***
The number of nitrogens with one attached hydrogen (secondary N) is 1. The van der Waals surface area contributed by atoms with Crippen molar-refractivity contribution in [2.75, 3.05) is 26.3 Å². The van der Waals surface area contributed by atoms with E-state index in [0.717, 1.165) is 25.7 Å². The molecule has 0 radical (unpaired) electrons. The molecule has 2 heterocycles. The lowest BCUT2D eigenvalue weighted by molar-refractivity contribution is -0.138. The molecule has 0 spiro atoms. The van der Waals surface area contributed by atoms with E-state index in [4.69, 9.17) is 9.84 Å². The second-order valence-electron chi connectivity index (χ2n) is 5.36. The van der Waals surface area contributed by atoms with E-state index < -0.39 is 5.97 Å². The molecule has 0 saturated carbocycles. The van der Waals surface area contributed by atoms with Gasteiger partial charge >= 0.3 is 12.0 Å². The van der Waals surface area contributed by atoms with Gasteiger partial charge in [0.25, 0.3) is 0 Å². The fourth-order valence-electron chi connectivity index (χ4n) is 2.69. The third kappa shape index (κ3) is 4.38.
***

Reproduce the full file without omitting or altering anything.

The number of nitrogens with one attached hydrogen (secondary N) is 1. The van der Waals surface area contributed by atoms with Crippen molar-refractivity contribution in [2.75, 3.05) is 26.3 Å². The van der Waals surface area contributed by atoms with E-state index in [0.717, 1.165) is 25.7 Å². The molecule has 0 radical (unpaired) electrons. The molecule has 2 heterocycles. The lowest BCUT2D eigenvalue weighted by molar-refractivity contribution is -0.138. The molecule has 0 spiro atoms. The van der Waals surface area contributed by atoms with E-state index in [4.69, 9.17) is 9.84 Å². The second-order valence-electron chi connectivity index (χ2n) is 5.36. The van der Waals surface area contributed by atoms with E-state index < -0.39 is 5.97 Å². The molecule has 0 saturated carbocycles. The van der Waals surface area contributed by atoms with Gasteiger partial charge >= 0.3 is 12.0 Å². The van der Waals surface area contributed by atoms with Gasteiger partial charge in [0.25, 0.3) is 0 Å². The fourth-order valence-electron chi connectivity index (χ4n) is 2.69. The third kappa shape index (κ3) is 4.38.